This is England so, naturally, the first hint of sunshine causes everyone to strip down to their shorts, grab their sunglasses, and hurry out to soak up the sun (and, just maybe, get a slight tan). Problem is, still being in school and this being the peak time before exams, you need to be seen productively revising in the eyes of your parents. Answer: combine the two activities together!
This is what I decided to do today in order to escape from all the distractions in the form of different types of technology surrounding me, calling me temptingly towards them. I was completely prepared with all my books encircling me whilst I lay in the grass on my stomach (a common position for working but also for easily falling asleep in) but, after a while, my mind started to drift and I became extremely tired, surprising as I’d slept well the previous night.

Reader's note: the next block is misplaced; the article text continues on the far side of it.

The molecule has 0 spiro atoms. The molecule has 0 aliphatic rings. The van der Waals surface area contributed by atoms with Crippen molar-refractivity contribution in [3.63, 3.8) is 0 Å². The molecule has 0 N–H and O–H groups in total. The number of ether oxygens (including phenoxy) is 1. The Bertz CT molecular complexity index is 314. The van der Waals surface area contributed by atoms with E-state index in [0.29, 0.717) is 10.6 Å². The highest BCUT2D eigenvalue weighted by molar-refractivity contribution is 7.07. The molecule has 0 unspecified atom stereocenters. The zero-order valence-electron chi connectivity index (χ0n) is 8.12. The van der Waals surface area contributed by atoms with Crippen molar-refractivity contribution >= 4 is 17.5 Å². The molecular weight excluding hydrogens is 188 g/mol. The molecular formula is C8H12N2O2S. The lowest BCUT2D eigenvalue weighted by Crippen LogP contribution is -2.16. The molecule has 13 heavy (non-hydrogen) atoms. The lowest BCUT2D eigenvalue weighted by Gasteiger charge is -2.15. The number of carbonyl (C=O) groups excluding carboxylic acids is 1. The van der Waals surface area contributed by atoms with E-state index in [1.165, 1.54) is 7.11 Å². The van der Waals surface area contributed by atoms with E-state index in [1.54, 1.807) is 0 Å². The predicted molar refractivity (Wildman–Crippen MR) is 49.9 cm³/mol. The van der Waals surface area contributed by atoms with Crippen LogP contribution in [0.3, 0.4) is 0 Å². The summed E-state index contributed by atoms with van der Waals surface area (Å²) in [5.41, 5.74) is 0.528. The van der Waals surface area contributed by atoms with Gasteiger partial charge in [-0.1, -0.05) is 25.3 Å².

The reason being in the sun causes fatigue is due to the heat resulting in you to become dehydrated as you lose water from your body by the evaporation of sweat (the aim of which is to cool you down). Moreover, because of the heat an inflammatory reaction occurs which drags off more of the water during the process and, as skin is the biggest organ, it contributes significantly to the dehydration. The overall disproportion of salts play a part in it too. Seeing as all the cells in our body are mostly composed of water, the fluids need to be refilled frequently. When this doesn’t happen, the blood becomes thicker (less water means less fluidity) so more energy is required for the heart to pump the blood around the body. As more energy is being used up, it leaves us tired.
Contrary to belief, exhaustion is actually one of the first signs of dehydration, not thirst. Therefore, the best way to keep yourself awake in any situation is to drink more water.
So, if you fail your exams because you were sound asleep instead of studying hard, you know what to hold responsible.